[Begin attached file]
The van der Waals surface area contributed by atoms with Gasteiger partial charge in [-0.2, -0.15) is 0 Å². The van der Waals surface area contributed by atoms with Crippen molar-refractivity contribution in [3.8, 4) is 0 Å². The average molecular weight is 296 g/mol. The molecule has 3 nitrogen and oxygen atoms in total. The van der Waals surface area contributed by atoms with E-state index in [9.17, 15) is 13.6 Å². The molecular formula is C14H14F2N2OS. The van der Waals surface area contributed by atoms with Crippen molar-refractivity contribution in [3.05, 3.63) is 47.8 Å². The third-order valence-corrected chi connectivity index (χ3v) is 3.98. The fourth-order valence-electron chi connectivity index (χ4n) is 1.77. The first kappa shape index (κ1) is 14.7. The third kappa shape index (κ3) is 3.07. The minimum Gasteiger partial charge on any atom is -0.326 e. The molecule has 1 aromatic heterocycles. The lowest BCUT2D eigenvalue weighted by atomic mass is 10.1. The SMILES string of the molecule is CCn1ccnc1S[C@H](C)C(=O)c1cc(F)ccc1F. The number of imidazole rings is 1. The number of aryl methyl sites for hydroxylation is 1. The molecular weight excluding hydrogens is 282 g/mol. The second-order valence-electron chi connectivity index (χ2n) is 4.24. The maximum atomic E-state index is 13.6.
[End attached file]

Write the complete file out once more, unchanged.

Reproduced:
The van der Waals surface area contributed by atoms with Gasteiger partial charge in [-0.2, -0.15) is 0 Å². The van der Waals surface area contributed by atoms with Crippen molar-refractivity contribution in [3.8, 4) is 0 Å². The average molecular weight is 296 g/mol. The molecule has 3 nitrogen and oxygen atoms in total. The van der Waals surface area contributed by atoms with E-state index in [9.17, 15) is 13.6 Å². The molecular formula is C14H14F2N2OS. The van der Waals surface area contributed by atoms with Crippen molar-refractivity contribution in [3.05, 3.63) is 47.8 Å². The third-order valence-corrected chi connectivity index (χ3v) is 3.98. The fourth-order valence-electron chi connectivity index (χ4n) is 1.77. The first kappa shape index (κ1) is 14.7. The third kappa shape index (κ3) is 3.07. The minimum Gasteiger partial charge on any atom is -0.326 e. The molecule has 1 aromatic heterocycles. The lowest BCUT2D eigenvalue weighted by atomic mass is 10.1. The SMILES string of the molecule is CCn1ccnc1S[C@H](C)C(=O)c1cc(F)ccc1F. The number of imidazole rings is 1. The number of aryl methyl sites for hydroxylation is 1. The molecular weight excluding hydrogens is 282 g/mol. The second-order valence-electron chi connectivity index (χ2n) is 4.24. The maximum atomic E-state index is 13.6.